This graph certainly doesn't serve to make Venezuelan "industry" look very impressive.

Also, a very important point should be noted in the text of this page. It points out that in terms of value added by manufacturing a whopping 95% of manufacturing is by the private sector!!!! It further points out that this stunning number has held steady since 2000.

Factoids like that probably explain why neither Francisco Toro nor Mark Weisbrot want to read this report, much less comment on it. Francisco's standard line of the Castroite Venezuelan government is taking over the whole economy is obviously total bullshit when 95% of one of its most important sectors is still in private hands. And the notion that the Venezuelan government is leading any sort of industrialization drive, as people like Weisbrot like to contend, is down right silly when the government segment of manufacturing is only 5% and it isn't even growing!!!

On the next page this sub-section continues:

In the graph on this page we see the relative performance of the different manufacturing sectors over the past eight years. Very interestingly, the strongest performing sector by far is printing and publishing. Hey, I guess all the propaganda newspapers and pamphlets did lead to a boom of sorts!!

Sadly, the manufacture of some more important items didn't do quite so well. The manufacture of machinery grew at a paltry 1.4% percent rate while electronic equipment outright declined. I wouldn't think that would be happening if the country was actually industrializing.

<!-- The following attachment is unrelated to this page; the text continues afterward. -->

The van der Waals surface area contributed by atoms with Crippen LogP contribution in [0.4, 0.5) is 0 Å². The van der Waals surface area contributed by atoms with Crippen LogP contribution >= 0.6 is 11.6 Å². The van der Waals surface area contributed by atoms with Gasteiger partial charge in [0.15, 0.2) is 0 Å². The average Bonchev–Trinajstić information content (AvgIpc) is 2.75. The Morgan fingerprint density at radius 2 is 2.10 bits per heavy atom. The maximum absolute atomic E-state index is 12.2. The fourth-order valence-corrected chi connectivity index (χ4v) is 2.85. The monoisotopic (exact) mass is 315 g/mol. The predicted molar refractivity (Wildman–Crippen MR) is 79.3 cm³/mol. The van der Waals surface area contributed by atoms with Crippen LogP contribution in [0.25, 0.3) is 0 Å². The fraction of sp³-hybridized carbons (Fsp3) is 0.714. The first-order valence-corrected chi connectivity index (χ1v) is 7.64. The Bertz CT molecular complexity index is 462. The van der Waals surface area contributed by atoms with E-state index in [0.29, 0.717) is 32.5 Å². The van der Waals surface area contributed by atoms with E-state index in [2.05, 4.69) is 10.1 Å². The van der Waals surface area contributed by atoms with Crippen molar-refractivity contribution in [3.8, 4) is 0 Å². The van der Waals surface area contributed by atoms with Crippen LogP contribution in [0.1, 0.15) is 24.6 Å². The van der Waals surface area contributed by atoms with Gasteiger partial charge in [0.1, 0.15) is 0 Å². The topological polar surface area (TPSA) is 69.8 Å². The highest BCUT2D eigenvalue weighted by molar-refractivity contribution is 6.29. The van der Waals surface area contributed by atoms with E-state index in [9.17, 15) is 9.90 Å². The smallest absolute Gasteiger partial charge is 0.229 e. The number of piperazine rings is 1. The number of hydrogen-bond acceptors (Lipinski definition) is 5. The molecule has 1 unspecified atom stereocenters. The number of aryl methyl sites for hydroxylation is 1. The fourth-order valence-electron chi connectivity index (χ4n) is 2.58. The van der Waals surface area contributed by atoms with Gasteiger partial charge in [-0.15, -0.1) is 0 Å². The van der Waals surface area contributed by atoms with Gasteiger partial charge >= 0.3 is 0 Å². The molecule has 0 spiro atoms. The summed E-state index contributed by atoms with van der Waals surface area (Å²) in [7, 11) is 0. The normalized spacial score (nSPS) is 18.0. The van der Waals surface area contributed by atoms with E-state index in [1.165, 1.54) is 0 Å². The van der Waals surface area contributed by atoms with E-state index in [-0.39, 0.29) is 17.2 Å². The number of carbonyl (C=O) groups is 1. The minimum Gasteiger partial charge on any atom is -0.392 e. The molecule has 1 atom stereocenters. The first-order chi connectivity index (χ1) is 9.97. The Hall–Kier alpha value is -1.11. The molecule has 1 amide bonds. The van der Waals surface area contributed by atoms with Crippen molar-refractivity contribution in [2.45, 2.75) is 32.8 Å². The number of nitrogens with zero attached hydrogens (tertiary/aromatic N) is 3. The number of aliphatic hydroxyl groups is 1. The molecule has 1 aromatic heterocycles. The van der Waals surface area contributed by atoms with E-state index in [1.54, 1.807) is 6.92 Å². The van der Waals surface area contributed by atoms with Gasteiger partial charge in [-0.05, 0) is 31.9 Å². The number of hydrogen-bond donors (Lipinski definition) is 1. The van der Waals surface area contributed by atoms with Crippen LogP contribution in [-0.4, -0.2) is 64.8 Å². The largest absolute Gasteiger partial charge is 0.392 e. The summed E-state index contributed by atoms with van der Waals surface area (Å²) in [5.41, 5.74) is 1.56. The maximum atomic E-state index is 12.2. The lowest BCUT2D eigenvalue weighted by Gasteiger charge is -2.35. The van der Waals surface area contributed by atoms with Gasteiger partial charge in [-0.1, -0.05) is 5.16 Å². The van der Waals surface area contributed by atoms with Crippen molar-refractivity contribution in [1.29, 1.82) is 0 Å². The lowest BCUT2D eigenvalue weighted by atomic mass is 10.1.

Next comes the page with the last part of the sub-section on manufacturing. This contains what is actually one of the most revealing graphs.

The graph on the left shows manufacturing GDP as a percentage of total GDP for Venezuela. The shaded part of the graph corresponds to the period of Chavez's presidency. Note that during that period manufacturing has remained constant relative to overall GDP. Now, that means manufacturing has grown quite a bit as the Venezuelan economy overall as grown a lot.

But note something even more interesting. During the much maligned 70s and 80s manufacturing actually grew much more rapidly as it became an ever larger share of GDP.

That is something you would expect to see in a country that is actually trying to industrialize. Yet we see it under Carlos Andres Perez and Luis Campins, not under Hugo Chavez. The believers in the infallibility of Chavez should have fun trying to explain that one away.

In sum, we have known for quite some time that manufacturing in Venezuela wasn't doing well in the current oil boom. Yet we have now picked up some even scarier details - imports make up an increasing portion of Venezuelan consumption, Venezuelan industry is almost entirely in private hands, Venezuelan industry, such as it is, his heavily comprised of "light" industry, the segments of industry that would be helpful for investment are precisely the slowest growing ones, and the 70s and 80s seemed to show a much better performance by the manufacturing sector than has the Chavez era.

Sorry to all those who don't like the above - but that's just the facts as presented by the Central Bank of Venezuela.

And just as a final point, it should be noted that the Venezuelan government doesn't publish bogus statistics. There is absolutely no indication that they do anything of the sort. Rather, they publish an honest and frank listing of the facts with apparently little concern for whose ox those facts might gore. The real question is how many Venezuelans are interested in reading an honest account of the facts. It would appear, not many.